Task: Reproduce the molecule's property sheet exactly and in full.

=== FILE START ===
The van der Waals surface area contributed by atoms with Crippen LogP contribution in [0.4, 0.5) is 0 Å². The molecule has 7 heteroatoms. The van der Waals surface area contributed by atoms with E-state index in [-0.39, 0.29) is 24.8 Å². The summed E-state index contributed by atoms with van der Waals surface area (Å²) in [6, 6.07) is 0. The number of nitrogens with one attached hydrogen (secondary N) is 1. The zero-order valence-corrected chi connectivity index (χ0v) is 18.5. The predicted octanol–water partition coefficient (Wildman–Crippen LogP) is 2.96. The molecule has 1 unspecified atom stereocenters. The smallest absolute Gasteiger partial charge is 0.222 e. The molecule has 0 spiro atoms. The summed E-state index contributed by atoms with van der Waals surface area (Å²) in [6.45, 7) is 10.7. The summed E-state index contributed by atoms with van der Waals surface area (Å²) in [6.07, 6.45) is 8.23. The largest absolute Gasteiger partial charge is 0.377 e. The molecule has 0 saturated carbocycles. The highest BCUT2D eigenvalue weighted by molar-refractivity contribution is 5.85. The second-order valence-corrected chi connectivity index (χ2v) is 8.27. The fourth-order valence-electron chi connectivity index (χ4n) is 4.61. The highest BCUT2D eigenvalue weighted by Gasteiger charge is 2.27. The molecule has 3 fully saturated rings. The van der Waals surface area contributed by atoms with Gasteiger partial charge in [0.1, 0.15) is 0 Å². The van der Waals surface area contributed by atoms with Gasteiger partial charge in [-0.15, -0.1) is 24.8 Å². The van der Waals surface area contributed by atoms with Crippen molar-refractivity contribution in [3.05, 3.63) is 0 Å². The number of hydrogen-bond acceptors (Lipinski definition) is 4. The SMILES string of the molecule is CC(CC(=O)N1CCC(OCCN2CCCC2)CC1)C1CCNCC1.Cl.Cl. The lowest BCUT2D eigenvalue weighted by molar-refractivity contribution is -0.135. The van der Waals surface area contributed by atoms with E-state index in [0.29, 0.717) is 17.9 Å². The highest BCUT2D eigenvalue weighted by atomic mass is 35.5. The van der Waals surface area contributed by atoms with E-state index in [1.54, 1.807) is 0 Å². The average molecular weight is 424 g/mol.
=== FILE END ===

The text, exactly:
The van der Waals surface area contributed by atoms with Crippen LogP contribution in [0.4, 0.5) is 0 Å². The molecule has 7 heteroatoms. The van der Waals surface area contributed by atoms with E-state index in [-0.39, 0.29) is 24.8 Å². The summed E-state index contributed by atoms with van der Waals surface area (Å²) in [6, 6.07) is 0. The number of nitrogens with one attached hydrogen (secondary N) is 1. The zero-order valence-corrected chi connectivity index (χ0v) is 18.5. The predicted octanol–water partition coefficient (Wildman–Crippen LogP) is 2.96. The molecule has 1 unspecified atom stereocenters. The smallest absolute Gasteiger partial charge is 0.222 e. The molecule has 0 spiro atoms. The summed E-state index contributed by atoms with van der Waals surface area (Å²) in [6.45, 7) is 10.7. The summed E-state index contributed by atoms with van der Waals surface area (Å²) in [6.07, 6.45) is 8.23. The largest absolute Gasteiger partial charge is 0.377 e. The molecule has 0 saturated carbocycles. The highest BCUT2D eigenvalue weighted by molar-refractivity contribution is 5.85. The second-order valence-corrected chi connectivity index (χ2v) is 8.27. The fourth-order valence-electron chi connectivity index (χ4n) is 4.61. The highest BCUT2D eigenvalue weighted by Gasteiger charge is 2.27. The molecule has 3 fully saturated rings. The van der Waals surface area contributed by atoms with Gasteiger partial charge in [0.1, 0.15) is 0 Å². The van der Waals surface area contributed by atoms with Gasteiger partial charge in [-0.15, -0.1) is 24.8 Å². The van der Waals surface area contributed by atoms with Crippen molar-refractivity contribution in [3.05, 3.63) is 0 Å². The number of hydrogen-bond acceptors (Lipinski definition) is 4. The SMILES string of the molecule is CC(CC(=O)N1CCC(OCCN2CCCC2)CC1)C1CCNCC1.Cl.Cl. The lowest BCUT2D eigenvalue weighted by molar-refractivity contribution is -0.135. The van der Waals surface area contributed by atoms with E-state index in [0.29, 0.717) is 17.9 Å². The highest BCUT2D eigenvalue weighted by atomic mass is 35.5. The van der Waals surface area contributed by atoms with E-state index in [1.54, 1.807) is 0 Å². The average molecular weight is 424 g/mol.